WASHINGTON (Reuters) - Lawyers for Republican U.S. Sen. Ted Stevens of Alaska urged a judge Thursday to dismiss the corruption case against him because they said prosecutors had withheld evidence helpful to their defense.
U.S. Justice Department prosecutor Brenda Morris admitted a mistake had been made, but asked the judge to allow the trial to go forward. “We are human and we made an error,” she said. “It was a mistake.”
The information involved an interview by an FBI agent with Bill Allen, the prosecution’s star witness. In the interview, Allen said he believed Stevens and his wife would have paid for the renovations to their home in Alaska if Allen had sent them a bill.
Prosecutors had notified the defense about the information only late Wednesday, after Allen had completed his second day of testimony.
Stevens’s attorney Brendan Sullivan asked the judge to dismiss the indictment. “It goes to the core of the defense,” he said.
U.S. District Judge Emmet Sullivan did not immediately rule on the request to throw out the case, but he clearly was angered by the mistake, calling it “unbelievable” and “very troubling.”
The judge sent the jurors home for the day, told both sides to file written briefs about the matter and to come back to court to discuss the matter later Thursday.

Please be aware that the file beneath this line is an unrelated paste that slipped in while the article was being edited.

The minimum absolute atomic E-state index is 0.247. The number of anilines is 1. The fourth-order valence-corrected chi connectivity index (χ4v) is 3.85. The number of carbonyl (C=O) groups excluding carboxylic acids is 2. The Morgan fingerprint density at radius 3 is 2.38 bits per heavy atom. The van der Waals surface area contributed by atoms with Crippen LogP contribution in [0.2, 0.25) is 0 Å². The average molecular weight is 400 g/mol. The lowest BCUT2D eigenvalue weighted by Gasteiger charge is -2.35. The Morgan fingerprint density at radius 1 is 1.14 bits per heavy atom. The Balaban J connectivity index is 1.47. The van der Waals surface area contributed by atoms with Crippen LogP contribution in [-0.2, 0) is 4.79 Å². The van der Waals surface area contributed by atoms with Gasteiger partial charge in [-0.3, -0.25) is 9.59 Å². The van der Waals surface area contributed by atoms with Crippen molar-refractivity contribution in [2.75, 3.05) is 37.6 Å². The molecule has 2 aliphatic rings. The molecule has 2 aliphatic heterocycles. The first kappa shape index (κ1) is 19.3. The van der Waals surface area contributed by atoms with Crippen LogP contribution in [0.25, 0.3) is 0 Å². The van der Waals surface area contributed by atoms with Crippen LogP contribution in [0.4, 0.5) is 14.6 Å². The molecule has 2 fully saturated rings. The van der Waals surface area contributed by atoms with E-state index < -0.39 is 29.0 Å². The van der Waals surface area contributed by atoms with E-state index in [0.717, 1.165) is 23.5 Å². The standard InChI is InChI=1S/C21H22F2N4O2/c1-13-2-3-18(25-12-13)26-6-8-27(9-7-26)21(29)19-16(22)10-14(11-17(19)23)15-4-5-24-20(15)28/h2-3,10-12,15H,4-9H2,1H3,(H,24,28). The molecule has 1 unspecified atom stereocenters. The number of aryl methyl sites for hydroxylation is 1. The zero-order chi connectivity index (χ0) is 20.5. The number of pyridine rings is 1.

Stevens is accused of failing to report on his Senate financial disclosure forms more than $250,000 in gifts from Allen and his company, VECO Corp.
The trial could decide the political fate of Stevens, 84, one of the Senate’s most powerful Republicans, who is seeking re-election in November. If convicted, he likely would be unseated. If acquitted, he could win another six-year term.
Stevens, who has been in the Senate for 40 years and is the longest-serving Republican senator in U.S. history, faces a close race in what has long been a safe Republican seat. His Democratic opponent is Anchorage Mayor Mark Begich.
The disclosure of the mistake represented an embarrassment for the Justice Department in a high-profile public corruption case.
Stevens normally sits expressionless during the trial, but during Thursday’s session he nodded his head vigorously while the judge rebuked the prosecutors.
The judge ordered the prosecutors to turn over to the defense all FBI interviews with witnesses without any redactions.
The new evidence involved an interview that had been turned over to the defense, but the key part of what Allen said — that the couple would pay if they had been sent a bill — had been blacked out.
Editing by David Alexander and Deborah Charles